A water quality survey published in 2012 which focused on pollution in the Ouseburn, particularly faecal contamination, concluded that, contamination levels are unacceptable but generally pollution is heavily localised. […] The pollution faced by the Ouseburn is believed to be under threat by further urbanisation in combination with an ever-changing climate in the future. There is a risk that identified under-performing infrastructure will become overwhelmed and deteriorate further. Jesmond Dene, not far from our allotment site, was an area of particular interest, because of the implications of upstream pollution. While the Dene was, and is, popular with children bathing during the summer months, the survey pointed out that, The EA does not recognise it as a bathing water and the relevant standards are not enforced. Bathing waters are monitored weekly by the agency to detect the presence of pollution from sewage or livestock. Precisely those pollutants identified as causes for concern in the report.

These are not just local problems, the result of our industrial history. The latest data published by the Environment Agency last autumn (2020) shows that all English water bodies failed to meet pollution tests due to sewage discharges as well as agricultural and industrial chemicals entering the water system. We are part of a much larger problem, in need of local solutions.

We’re fine at the moment. The torrential rain during the early part of last week has thoroughly soaked the soil, the barrel and bin are full, and the main tank has rain water in it, but the ground will soon dry, and plants are thirsty. We’ll have to resume water collection soon, as we have no alternative at the moment. And we water the plants sparingly anyway.

Spring Ground

A Wren is busy amongst the wood chip on one of the paths. It’s a beautiful little bird, constantly moving, watching, feeding, taking flight, then returning to feed again. It seems to live it’s life at a frantic pace. In the introduction to The Oxford Book of British Bird Names, W. B. Lockwood states that, the vast majority of our bird names are folk names, arising anonymously. He locates the origins of Wren’s name in the older Germanic languages, stating that, the basic sense is little tail, a reference to the perky, cocked-up tail, unique among our birds and thus calculated to inspire a name. Instantly recognisable, the tail tells the bird. It disappears into the Hebe growing on the border of the plot next to ours.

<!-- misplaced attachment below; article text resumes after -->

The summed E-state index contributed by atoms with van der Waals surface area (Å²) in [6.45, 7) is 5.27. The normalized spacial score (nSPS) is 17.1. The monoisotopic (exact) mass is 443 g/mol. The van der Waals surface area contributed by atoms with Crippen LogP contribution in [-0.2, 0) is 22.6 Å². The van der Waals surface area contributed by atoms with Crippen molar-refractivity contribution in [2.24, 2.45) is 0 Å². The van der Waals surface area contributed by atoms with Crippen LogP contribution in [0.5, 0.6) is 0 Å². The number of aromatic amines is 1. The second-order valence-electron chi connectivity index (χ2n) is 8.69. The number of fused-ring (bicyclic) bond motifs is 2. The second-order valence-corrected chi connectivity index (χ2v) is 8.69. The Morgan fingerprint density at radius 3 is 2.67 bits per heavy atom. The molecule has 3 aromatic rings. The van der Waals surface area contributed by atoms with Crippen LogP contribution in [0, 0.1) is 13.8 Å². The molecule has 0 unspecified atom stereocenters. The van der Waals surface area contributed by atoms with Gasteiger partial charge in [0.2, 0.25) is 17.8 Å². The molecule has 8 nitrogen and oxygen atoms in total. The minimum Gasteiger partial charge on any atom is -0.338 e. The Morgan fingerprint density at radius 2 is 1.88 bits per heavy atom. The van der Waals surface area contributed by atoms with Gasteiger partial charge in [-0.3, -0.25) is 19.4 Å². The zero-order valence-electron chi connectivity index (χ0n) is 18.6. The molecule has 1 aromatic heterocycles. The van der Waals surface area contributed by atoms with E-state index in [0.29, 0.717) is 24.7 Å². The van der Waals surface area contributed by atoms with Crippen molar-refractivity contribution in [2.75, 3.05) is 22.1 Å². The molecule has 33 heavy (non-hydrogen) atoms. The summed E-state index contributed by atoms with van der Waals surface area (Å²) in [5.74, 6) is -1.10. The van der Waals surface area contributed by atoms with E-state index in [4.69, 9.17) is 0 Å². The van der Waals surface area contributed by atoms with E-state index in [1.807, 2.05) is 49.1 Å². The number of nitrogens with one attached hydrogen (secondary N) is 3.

We’ve collected the apple trees together, and now have an orchard. They’d been given temporary homes while we set about reorganising the plot, and now they’ve a permanent home. The Cox Self Fertile, Worcestershire Russett, Golden Reinette, and Green Costard we brought with us from Brighton. The Lord Derby, Jupiter, and Blenheim Orange, we grafted at a workshop in Whitley Bay three years ago. All are doing well. It’s a young orchard and one we’re excited, and anxious, to watch grow. 

We’re slowly reorganising the plot. Fruit & flowers on one side, vegetables on the other, although there’s always a mingling. Courgettes will be planted near the cherry tree, wigwams for beans between the Apple trees. Herbs planted in one bed will spill over into others. They already have, marjoram and oregano have been planted around the apple trees. One of our neighbours has given us clumps of chives, some of which are to be used, but we’ll also let the chives flower, food for bees.

An old strawberry bed is now slowly becoming a herb bed. Motherwort, sage, chives, camomile, mint and lemon balm have been planted so far. Oregano and Marjoram too, but then they’re growing all over the plot so it’s more a case of trying to contain them in particular places. Bay cuttings are now in the ground, temporarily, until their roots have developed and then we’ll need to find them a permanent home. Elecampane is beginning to poke through on the border of the bed. Mullein and artichoke might have found permanent homes, but let’s see how they grow and then decide during the autumn. The artichoke was left for the bees last year, and will be left to flower this year.

So this is our allotment, so far. There’s still a lot of work to be done, but we’re slowly changing, rearranging beds, establishing a structure that will eventually make sense to us.

And today the first earlies are in the ground, planted in two new beds that will eventually be contained in a poly tunnel, but that’s for later in the year when we can afford one. 

Walking on the Downs

We’ve been spring cleaning and found this post languishing in draft form, forgotten in the move back to Newcastle.
It was towards the end of september, 2017. A morning walk on the Downs above Moulsecoomb and Bevendean, with the local Labour Party Environment Group. Political polemic collided with observation; downland flowers, migrating birds, land access and ownership. Walking on the edge of the city across open country, rarely out of sight, or sound, of the A27.